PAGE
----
Kyle Shevlin: Often, when we pass functions as arguments into other functions or methods, we use anonymous functions with interim variables. If we consider the map method, you might see something like this in order to double the numbers of our array.
While this works, this actually leaves us a lot of surface area for bugs and misunderstanding. X acts as an interim variable. It is a placeholder for our data. We can just as easily name it foo, bar, or Y. None of those tell us much about what the data is or even what we are doing to the data.
Pointfree programming is when we remove those anonymous functions and interim variables and instead pass in named functions directly into other functions. This works by pulling the anonymous function out and making a named function with it.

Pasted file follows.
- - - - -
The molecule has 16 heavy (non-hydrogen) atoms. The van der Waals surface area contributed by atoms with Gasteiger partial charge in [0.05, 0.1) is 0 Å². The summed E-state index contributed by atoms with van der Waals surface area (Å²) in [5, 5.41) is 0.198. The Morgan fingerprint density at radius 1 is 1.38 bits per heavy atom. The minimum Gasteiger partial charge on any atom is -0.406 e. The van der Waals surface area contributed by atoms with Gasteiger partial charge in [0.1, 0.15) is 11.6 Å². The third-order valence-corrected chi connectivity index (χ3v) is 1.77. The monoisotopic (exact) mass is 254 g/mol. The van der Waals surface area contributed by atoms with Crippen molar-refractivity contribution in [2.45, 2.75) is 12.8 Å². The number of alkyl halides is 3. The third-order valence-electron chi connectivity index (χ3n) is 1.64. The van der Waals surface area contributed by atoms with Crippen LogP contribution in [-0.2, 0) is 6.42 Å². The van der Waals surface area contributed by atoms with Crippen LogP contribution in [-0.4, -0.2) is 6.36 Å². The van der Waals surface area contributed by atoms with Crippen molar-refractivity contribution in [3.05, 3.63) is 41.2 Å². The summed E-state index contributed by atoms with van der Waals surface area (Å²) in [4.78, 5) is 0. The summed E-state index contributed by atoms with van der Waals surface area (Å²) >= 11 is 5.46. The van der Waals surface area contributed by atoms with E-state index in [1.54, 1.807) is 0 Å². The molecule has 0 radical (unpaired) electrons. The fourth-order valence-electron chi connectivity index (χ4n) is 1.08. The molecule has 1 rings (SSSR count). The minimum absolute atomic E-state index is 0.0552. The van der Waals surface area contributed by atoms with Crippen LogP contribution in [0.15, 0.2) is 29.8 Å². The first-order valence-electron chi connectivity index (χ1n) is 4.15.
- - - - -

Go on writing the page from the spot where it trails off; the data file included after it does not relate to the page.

In this case, we'll make a double function that receives any value and returns its double. Then we can pass double directly into array. What we gain from pointfree programming is legibility.
It's really easy to read map and double and know that each item is being doubled. We reduce the surface area for bugs by not introducing new interim variables. We gain the ability to unit test our named functions.